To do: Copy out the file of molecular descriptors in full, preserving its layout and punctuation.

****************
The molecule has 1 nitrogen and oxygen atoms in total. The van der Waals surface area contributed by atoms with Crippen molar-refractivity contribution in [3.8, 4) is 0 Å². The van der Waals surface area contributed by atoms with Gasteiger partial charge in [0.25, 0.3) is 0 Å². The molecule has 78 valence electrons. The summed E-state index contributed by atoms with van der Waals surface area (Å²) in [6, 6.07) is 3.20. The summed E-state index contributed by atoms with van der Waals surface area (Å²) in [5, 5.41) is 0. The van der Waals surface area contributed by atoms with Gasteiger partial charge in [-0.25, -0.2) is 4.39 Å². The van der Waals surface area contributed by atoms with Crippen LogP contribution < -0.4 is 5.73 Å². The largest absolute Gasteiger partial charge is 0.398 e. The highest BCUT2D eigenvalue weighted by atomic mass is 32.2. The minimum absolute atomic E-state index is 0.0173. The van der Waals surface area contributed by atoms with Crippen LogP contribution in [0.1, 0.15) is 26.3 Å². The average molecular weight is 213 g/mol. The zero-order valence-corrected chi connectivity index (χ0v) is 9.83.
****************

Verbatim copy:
The molecule has 1 nitrogen and oxygen atoms in total. The van der Waals surface area contributed by atoms with Crippen molar-refractivity contribution in [3.8, 4) is 0 Å². The van der Waals surface area contributed by atoms with Gasteiger partial charge in [0.25, 0.3) is 0 Å². The molecule has 78 valence electrons. The summed E-state index contributed by atoms with van der Waals surface area (Å²) in [6, 6.07) is 3.20. The summed E-state index contributed by atoms with van der Waals surface area (Å²) in [5, 5.41) is 0. The van der Waals surface area contributed by atoms with Gasteiger partial charge in [-0.25, -0.2) is 4.39 Å². The van der Waals surface area contributed by atoms with Crippen LogP contribution < -0.4 is 5.73 Å². The largest absolute Gasteiger partial charge is 0.398 e. The highest BCUT2D eigenvalue weighted by atomic mass is 32.2. The minimum absolute atomic E-state index is 0.0173. The van der Waals surface area contributed by atoms with Crippen LogP contribution in [0.1, 0.15) is 26.3 Å². The average molecular weight is 213 g/mol. The zero-order valence-corrected chi connectivity index (χ0v) is 9.83.